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Armes v. United States

United States District Court, C.D. Illinois, Springfield Division

January 29, 2015

JACOB A. ARMES, Petitioner,
v.
UNITED STATES OF AMERICA, Respondent.

OPINION

RICHARD MILLS, District Judge.

Pending is the Motion of Petitioner Jacob A. Armes Under 28 U.S.C. § 2255 to Vacate, Set Aside or Correct Sentence [d/e 1]. The Government has filed a Response to the Motion [d/e 7]. The Petitioner has filed a Reply [d/e 9] to the Government's Response.

Upon reviewing these filings, the Court concludes that no evidentiary hearing is warranted.

I. BACKGROUND

On March 3, 2009, a federal grand jury charged Petitioner Jacob A. Armes by indictment with receipt and possession of child pornography. See Case No. 09-cr-30023-RM-BGC. While the criminal case was pending, the Petitioner, through his counsel, filed four motions to continue the trial. The Government did not object and each motion was granted by the Court. In ruling on the first three motions, the Court found, pursuant to 18 U.S.C. § 3161(h)(7)(A), that "the ends of justice served by granting the continuance outweigh the best interests of the Defendant and the public in a speedy trial." In the fourth motion, the Petitioner requested a continuance so that he could plead guilty to the charges. A change of plea hearing was set at the same time originally scheduled for the final pretrial conference.

On January 4, 2010, the Petitioner entered open pleas of guilty to both counts in the Indictment. On June 21, 2010, United States District Judge Jeanne E. Scott sentenced the Petitioner to 151 months on Count 1 and 120 months on Count 2, to run concurrently. He was also sentenced to concurrent life terms of supervised release. Judgment was entered on June 25, 2010.

On June 29, 2010, the Petitioner filed a notice of appeal. After the Petitioner's appointed counsel filed an Anders brief requesting that the appeal be dismissed, the Petitioner declined to accept the Court of Appeals' invitation to respond to counsel's motion. United States v. Armes, 415 F.Appx. 729, 2011 WL 1188439 (7th Cir. 2011). The Court of Appeals confined its review to the potential issues of counsel's facially adequate brief, granted counsel's motion to withdraw and dismissed the appeal on March 31, 2011.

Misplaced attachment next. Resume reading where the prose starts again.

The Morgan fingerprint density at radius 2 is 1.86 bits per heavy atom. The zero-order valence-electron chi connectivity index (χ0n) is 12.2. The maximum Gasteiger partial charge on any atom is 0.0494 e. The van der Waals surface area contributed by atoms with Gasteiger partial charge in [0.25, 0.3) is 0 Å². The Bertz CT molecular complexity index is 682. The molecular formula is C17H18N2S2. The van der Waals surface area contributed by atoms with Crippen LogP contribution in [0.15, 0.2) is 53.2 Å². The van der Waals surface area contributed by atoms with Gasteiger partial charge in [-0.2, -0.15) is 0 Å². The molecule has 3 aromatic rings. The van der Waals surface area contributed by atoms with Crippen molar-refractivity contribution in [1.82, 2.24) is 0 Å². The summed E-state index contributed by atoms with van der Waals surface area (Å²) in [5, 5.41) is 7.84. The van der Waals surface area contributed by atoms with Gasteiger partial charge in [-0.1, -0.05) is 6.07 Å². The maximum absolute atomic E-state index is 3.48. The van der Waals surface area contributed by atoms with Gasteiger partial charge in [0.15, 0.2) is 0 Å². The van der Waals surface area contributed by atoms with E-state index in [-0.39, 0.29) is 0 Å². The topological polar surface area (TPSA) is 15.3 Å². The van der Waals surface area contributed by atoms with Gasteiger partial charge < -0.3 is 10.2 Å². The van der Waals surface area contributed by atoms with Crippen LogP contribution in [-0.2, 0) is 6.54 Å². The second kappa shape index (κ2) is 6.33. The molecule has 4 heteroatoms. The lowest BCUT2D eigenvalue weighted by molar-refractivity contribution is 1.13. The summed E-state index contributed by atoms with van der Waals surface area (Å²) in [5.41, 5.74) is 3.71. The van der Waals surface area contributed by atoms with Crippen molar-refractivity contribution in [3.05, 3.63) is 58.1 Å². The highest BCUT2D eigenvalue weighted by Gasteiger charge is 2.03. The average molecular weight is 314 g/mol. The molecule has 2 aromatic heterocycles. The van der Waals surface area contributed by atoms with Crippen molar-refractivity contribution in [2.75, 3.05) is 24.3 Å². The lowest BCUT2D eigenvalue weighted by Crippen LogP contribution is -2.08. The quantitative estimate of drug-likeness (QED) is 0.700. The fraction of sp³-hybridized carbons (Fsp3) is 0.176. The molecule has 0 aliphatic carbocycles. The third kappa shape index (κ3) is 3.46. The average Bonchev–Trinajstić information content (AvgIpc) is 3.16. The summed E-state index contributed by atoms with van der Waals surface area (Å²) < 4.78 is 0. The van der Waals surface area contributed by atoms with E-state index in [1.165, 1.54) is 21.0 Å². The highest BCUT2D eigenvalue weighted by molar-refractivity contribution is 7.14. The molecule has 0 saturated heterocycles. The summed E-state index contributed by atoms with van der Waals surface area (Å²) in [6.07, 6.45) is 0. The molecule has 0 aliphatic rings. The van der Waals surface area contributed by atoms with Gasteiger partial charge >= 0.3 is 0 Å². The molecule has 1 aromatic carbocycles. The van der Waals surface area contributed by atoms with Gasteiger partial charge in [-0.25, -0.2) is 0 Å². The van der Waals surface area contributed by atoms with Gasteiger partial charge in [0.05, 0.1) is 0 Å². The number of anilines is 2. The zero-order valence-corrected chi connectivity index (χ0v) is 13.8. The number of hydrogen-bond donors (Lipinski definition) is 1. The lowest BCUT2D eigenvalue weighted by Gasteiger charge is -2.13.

On June 27, 2012, the Petitioner filed this Motion under 28 U.S.C. § 2255.

II. DISCUSSION

A. Legal standard

A petitioner asserting an ineffective assistance of counsel claim is entitled to relief only in "extraordinary situations, " such as when there is an "error of constitutional or jurisdictional magnitude or where a fundamental defect has occurred which results in a complete miscarriage of justice." Blake v. United States, 723 F.3d 870, 878-79 (7th Cir. 2013). The Sixth Amendment right to the assistance of counsel includes the right to the effective assistance of counsel. See id . at 879.

In order to prevail on an ineffective assistance claim, a petitioner must show that counsel's performance was objectively unreasonable and that such performance prejudiced the petitioner. See Strickland v. Washington, 466 U.S. 668, 687-88 (1984). There is a "strong presumption that counsel's conduct falls within the wide range of reasonable professional assistance." Strickland, 466 U.S. at 689.

B. Alleged speedy trial violation

The Petitioner's sole ground for relief is that counsel was ineffective for failing to challenge an alleged violation of the Speedy Trial Act which, he asserts, ...


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